Irrespective of whether and how a wetting medium is introduced into the material 44, an additional inlet opening 82 for pressure gas can be arranged at the front of the immersion body 46, in particular at the sharp inlet edge 56 thereof. According to FIGS. 5 and 6, this additional inlet opening 82 is slit-like. It extends along the entire inlet edge 56, which is U-shaped seen from the front, and is connected to the inlet chamber 60 for the gas for drying the material 44. The gas flowing out of the additional inlet opening 82 prevents the material 44 from impacting against the inlet edge 56 and thereby becoming damaged. Depending on the strength and direction of the gas flow issuing from the inlet opening 82, it can fluidize the material 44 at the mouth to the interior of the immersion body 46 and the material 44 may maintain a fluidized state throughout its movement through the immersion body 46.
Irrespective of whether or not such fluidization takes place, the immersion body 46 is preferably immersed in the material 44 only so far that the latter normally does not contact the intermediate ceiling 52, as per FIGS. 1, 3 and 5.
In the illustrated examples, a solvent vapour, e.g. isopropanol having an evaporation temperature of 79° C., is provided as medium for wetting the material 44. This vapour is sprayed by the nozzles 42 onto the material 44 just in front of the immersion body 46 and/or is introduced into the material 44 from underneath through the inlet opening 74 in the front zone of the tunnel interior. Downstream of this, powdery coating matter containing an adhesive is blown into the material 44 from underneath through the inlet opening 76, so that it rapidly deposits on the previously wetted particles of the material. In the last third of the tunnel-like immersion body 46, the material 44 is dried by warm air which is blown as drying gas into the material through the inlet openings 70.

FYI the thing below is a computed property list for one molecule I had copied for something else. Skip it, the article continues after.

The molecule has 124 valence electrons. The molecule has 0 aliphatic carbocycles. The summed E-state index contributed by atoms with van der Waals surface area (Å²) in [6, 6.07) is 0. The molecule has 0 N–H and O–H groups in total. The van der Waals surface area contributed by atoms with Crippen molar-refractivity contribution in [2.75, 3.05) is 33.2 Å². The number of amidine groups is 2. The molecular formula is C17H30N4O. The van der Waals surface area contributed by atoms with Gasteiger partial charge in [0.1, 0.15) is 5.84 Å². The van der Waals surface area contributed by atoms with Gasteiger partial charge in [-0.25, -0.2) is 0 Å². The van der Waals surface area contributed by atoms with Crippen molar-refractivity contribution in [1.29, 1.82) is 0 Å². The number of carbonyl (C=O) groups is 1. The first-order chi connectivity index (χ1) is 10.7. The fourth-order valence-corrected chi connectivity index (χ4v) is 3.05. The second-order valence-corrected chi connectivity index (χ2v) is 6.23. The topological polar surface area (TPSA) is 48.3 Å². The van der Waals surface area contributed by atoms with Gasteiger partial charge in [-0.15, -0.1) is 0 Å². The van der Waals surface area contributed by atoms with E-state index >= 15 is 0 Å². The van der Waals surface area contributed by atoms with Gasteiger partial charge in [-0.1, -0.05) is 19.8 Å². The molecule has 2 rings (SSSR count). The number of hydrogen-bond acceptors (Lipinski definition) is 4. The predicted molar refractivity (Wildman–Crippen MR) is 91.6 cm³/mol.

The foregoing are representative of the preferred embodiments of the invention. Variations and modifications of the preferred embodiments will be apparent to persons skilled in the art without departing from the inventive concepts disclosed herein. All such modifications and variations are intended to be within the scope of the invention as defined in the following claims.
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|U.S. Classification||427/212, 427/240, 118/20, 34/130, 427/242, 118/64, 34/138, 34/140, 118/418, 34/134, 118/303, 118/19|
|International Classification||B05C19/02, F26B11/02, A23G3/26, A23B9/08, A23B9/14, B01J2/00, B05C3/00, F26B17/32, B01J8/10, F26B11/04, A61J3/00, F26B11/06|
|Cooperative Classification||B01J8/10, A23B9/14, F26B11/0486, F26B11/028, B01J2/006, B05C19/02, A23B9/08, A61J3/005, A23G3/26|
|European Classification||A23G3/26, B05C19/02, B01J8/10, A23B9/14, B01J2/00D, A61J3/00C, F26B11/02E, A23B9/08, F26B11/04F3C|
|Sep 22, 1987||FPAY||Fee payment|
Year of fee payment: 4
|Oct 3, 1991||FPAY||Fee payment|
Year of fee payment: 8
|Sep 18, 1995||FPAY||Fee payment|
Year of fee payment: 12